Does Pat Wood Have What California Needs?

This Bush appointee to the Federal Energy Regulatory Commission had a sterling record in Texas. Now, he'll tackle the Golden State

With California's energy crisis causing a political and economic maelstrom, more pressure than ever is on a little-known government agency known as FERC, the Federal Energy Regulatory Commission. The mission of the agency, a division of the Energy Dept., is to make sure electricity prices remain just and reasonable. Since efforts by Congress to help the Golden State have failed so far and since the White House has largely taken a hands-off approach to the matter, it's now up to FERC to try to come up with a plan to stop the bleeding in California, the world's sixth-largest economy.

Enter Pat Wood. One of President Bush's new FERC commissioners, Wood is expected to guide the agency in a new direction. Bush chose Wood because of his stellar record in Texas, where he served as chairman of the Public Utility Commission for six years. As PUC chairman, Wood oversaw more changes in Texas' electricity and telecom markets than any other regulator in recent history. In Texas, he was known for his ability to craft compromises, his knowledge of complex regulations, and his willingness to take on Big Business. Wood accomplished so much in Texas that Bush Administration insiders say he soon will be named FERC chairman.

On June 6, Wood spoke with BusinessWeek Washington Correspondent Laura Cohn about his time in Texas, what he hopes to accomplish in his new job, and why he has such an affinity for wind power. Here are edited excerpts from that conversation:

Q: People in California are very hopeful that your nomination is going to change what policies the federal government will pursue. Is it fair for them to hope that you might favor instituting price controls on electricity, given that you do have a price-control mechanism in Texas?


I would hope people would be optimistic about me because of my record, not just because of that one aspect in my record. My record has been one of building markets, not only in the electric industry but in the telephone industry as well. I understand markets, and I understand that people need some hand-holding and some transition time, but they also need a good kick in the pants. I'm kind of good at all three.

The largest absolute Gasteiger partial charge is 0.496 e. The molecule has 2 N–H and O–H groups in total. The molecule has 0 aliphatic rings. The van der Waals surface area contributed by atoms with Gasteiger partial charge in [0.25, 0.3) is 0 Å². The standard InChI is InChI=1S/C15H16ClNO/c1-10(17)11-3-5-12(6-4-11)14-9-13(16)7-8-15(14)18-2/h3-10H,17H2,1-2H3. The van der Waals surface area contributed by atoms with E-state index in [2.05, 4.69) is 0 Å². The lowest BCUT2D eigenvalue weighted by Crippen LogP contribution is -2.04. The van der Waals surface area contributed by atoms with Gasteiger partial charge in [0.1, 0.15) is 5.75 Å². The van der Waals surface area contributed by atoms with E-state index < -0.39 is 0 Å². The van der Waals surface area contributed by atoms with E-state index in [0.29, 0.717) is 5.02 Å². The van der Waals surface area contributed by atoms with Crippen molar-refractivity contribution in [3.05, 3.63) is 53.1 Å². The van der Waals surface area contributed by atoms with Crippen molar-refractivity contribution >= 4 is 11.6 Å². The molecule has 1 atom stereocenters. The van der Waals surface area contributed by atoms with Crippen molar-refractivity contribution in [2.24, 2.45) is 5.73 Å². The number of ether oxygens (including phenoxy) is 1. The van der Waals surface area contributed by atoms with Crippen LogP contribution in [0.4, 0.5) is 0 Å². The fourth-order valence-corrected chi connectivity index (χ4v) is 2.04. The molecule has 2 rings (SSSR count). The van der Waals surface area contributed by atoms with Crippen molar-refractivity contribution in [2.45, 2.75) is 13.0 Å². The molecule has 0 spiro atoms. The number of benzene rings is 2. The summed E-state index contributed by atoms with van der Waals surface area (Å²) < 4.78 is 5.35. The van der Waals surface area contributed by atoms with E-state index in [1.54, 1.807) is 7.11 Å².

Q: So, would you be open to the idea of price caps in California?


The best answer to that would be, I wouldn't take any tool off the table. I think some tools are better than others...but they need to be understood as to what their implications are. That's probably been missing from the debate -- what kind of impacts, positive and negative, a price cap would have. What kind of impacts a return to cost-of-service regulation would have.

Q: Is California your main priority at FERC?


We've got to get it on its own path so we can get [back to also dealing with] the rest of the country. Quite frankly, that's my goal in this job, to focus on the entire country. California is an immediate problem, but the Midwest, the Southeast, the Northeast, and the rest of the West, we have to do the same issues there, ahead of time.

Q: How did you convince the giant utilities [in Texas] that a competitive market would be better for them than the regulated environment was?


When I came in in '95, they were pretty frightened by the time line. [But] when the utilities understood my mind-set -- that what I meant by moving "fast" was probably a five-year transition from regulation to competition -- they became a lot more able to deal with it.

Q: In part because of what you did in Texas, the state now is expected to triple its wind-power capacity this year. What was behind your support of wind power?


In '96, we started a process that was brought to us, called "deliberative polling," in which you invite a statistically valid sample from the utility-service area. We had a cross-section of people from the industry to go through renewable power, energy conservation, [and] building of new power plants. Based on that, people were polled as they left. The support for renewables was dramatic. By and large, there was a substantial [number] of people who were willing to pay 5 or 10 bucks more a month to have renewables be part of their portfolio.

Q: So, it was basically in response to consumer demand?


Yes. We listened to the people. How about that? It was certainly not anything on my personal agenda. [But] I've signed up for the renewable plan here in Austin. Because wind is not fired by natural gas, my power is actually cheaper than my next-door neighbor's.

Edited by Thane Peterson

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